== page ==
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elevision and movies show some of our favourite stars lighting up cigarettes as if it were as natural as breathing air. Whilst smoking seems to be declining amongst people in Europe and other developed countries, in Malaysia – we seem to be seeing more and more youth smoking in public with nonchalance. It used to be that smoking was done in “secret” by some bent on defying their parents and school rules. When they were caught in the act – you could bet there would be punishment. What’s an even more worrying trend is the number of young women puffing away in their very fashionable togs!
I was at a mamak restaurant and saw an attractive lady with a boy come in for some food. The boy must have been about 8 years old or so. Promptly after the lady (presumably the mother, aunty or caregiver) had finished her meal, she lighted up her cigarette in front of the child. What kind of message are we really giving the children of today?
Just how does smoking affect our bodies? (passive smoking is equally dangerous)
Cosmetic effects or effects on appearance
The facial skin is more prone to wrinkles and is “drier” (Ladies – take note!)
Teeth become stained yellow-brown
Contribute to bad breath
Fingers and finger nails may become stained yellow
Causes or contributes to cancer risks Smoking increases cancers in many organs but specifically - lungs, larynx, pharynx, oesophagus, bladder, kidneys and pancreas. Smoking has been implicated in cancers of the stomach, breasts, liver, cervix and leukaemia.
Lung diseases This is one of the organs directly and most affected by smoking. Smoking causes progressive lung disease that finally results in difficulty in breathing (breathlessness) and faulty air-exchange in your lungs due to destruction of your air passages. Infections of the lungs are also more common or have an easier time taking a foothold in smokers. It is not a pleasant death…to be gradually “suffocated” or feel out of breath all the time! Gasping to your end seems to be an unusual risk for anyone to make – refusing to give up smoking or starting the habit!
Heart Smoking is known to increase your heart rate and cause your heart to work harder. It is also bad for your blood vessels.
Fertility, miscarriages and your unborn baby! Smoking reduces fertility and in men, there is higher incidence of impotence. The rate of miscarriages is also higher if you smoke during pregnancy.
If you are pregnant, you are at higher risk of complications during your pregnancy and do have a heart for your unborn child. The innocent growing fetus/baby may have a lower birth weight which then predisposes it to higher risks of death and diseases in infancy and early childhood.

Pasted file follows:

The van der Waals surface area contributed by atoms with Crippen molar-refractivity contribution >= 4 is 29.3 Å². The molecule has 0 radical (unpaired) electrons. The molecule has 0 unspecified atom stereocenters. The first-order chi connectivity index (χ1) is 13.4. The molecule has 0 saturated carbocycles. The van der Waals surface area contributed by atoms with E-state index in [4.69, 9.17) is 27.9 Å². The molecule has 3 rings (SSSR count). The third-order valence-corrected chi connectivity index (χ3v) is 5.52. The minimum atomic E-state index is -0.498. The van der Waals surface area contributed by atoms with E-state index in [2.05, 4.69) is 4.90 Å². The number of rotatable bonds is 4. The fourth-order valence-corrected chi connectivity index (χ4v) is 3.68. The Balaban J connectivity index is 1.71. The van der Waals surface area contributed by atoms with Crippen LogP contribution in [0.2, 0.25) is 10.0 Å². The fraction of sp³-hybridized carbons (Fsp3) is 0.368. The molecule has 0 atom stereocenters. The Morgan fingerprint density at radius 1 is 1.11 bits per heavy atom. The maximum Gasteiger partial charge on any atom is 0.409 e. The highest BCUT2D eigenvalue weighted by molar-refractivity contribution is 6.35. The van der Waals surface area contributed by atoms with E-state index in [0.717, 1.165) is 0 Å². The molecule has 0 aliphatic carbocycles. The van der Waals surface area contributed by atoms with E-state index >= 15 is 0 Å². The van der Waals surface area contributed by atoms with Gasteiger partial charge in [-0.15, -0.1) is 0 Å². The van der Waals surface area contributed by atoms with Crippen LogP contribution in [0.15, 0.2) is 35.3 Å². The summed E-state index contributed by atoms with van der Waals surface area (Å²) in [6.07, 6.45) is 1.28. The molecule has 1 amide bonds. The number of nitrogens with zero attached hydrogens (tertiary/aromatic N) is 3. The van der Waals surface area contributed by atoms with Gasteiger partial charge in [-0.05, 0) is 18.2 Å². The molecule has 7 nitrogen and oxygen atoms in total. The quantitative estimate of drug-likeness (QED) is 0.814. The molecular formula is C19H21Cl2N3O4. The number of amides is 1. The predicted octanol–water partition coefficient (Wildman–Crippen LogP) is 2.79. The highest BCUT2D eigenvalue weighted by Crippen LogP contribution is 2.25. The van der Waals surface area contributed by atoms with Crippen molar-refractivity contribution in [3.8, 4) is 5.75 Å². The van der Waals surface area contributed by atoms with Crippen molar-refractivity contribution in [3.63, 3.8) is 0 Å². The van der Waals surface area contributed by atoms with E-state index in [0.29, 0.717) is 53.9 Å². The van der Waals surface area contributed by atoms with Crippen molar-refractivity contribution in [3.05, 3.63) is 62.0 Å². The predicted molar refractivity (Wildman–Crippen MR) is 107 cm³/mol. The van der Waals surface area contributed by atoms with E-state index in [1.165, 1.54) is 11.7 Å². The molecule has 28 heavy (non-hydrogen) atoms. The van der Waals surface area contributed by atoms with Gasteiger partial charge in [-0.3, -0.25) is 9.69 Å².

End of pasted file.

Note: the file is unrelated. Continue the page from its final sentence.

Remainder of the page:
Take up the challenge – beat smoking!
The Malaysian government has already taken up the challenge of fighting this habit that kills millions world wide and consumes budgets allocated to health and problems associated with smoking. However, it is really a responsibility that everyone should take seriously as there is really no one to blame if your child picks up smoking but yourself. Are we ready to assume this responsibility to make our air and world a better place for our children?
While we are at it, there should be a ban on smoking in all movies and shows – make sure the script does not require smoking unless it is to show the detrimental effects of smoking!
International Union Against Cancer Issues Lung Cancer Alert
Warning that deaths from tobacco use are set to soar, International Union Against Cancer (UICC) are calling on governments worldwide to back a new international treaty on tobacco, which will become law in 40 countries on 27th February 2005.
The Framework Convention on Tobacco Control (FCTC), the world’s first-ever public health treaty, commits governments to enacting public policies that will cut tobacco consumption, including: increasing tobacco taxes; placing large health warning on packs; banning all tobacco promotion; and making public places smoke-free. As at 25 February 2005, there were 57 parties to the FCTC. Latest update can be found at www.globalink.org
UICC warned that around one in five of all cancers worldwide are caused by tobacco. Each year, tobacco kills around 5 million people, of whom 1.2 million die of lung cancer. Tobacco is also a cause of other cancers, including cancers of the mouth, head and neck; kidney; pancreas; bladder; and uterine cervix.
Speaking from the UICC Secretariat in Geneva, Isabel Mortara, UICC Executive Director said, “Lung cancer will kill 1.2 million people this year – many of whom will be in the developing world. And as tobacco consumption continues to climb in much of the developing world, lung cancer rates are set to soar.”
The Framework Convention on Tobacco Control (FCTC) The treaty requires ratifying nations to eliminate all tobacco advertising, promotion and sponsorship, with a narrow exception for nations whose constitutions prohibit a complete ban; requires warning labels to occupy a minimum of 30 percent of the front and back of every pack of cigarettes; urges nations to adopt larger warning labels of 50 percent or more; requires the prohibition of misleading tobacco product descriptors such as “light” and “mild”; commits nations to protecting nonsmokers from tobacco smoke in public places; urges strict regulation of tobacco product contents; and calls for higher tobacco taxes, global coordination to fight tobacco smuggling, and promotion of tobacco prevention, cessation and research programs.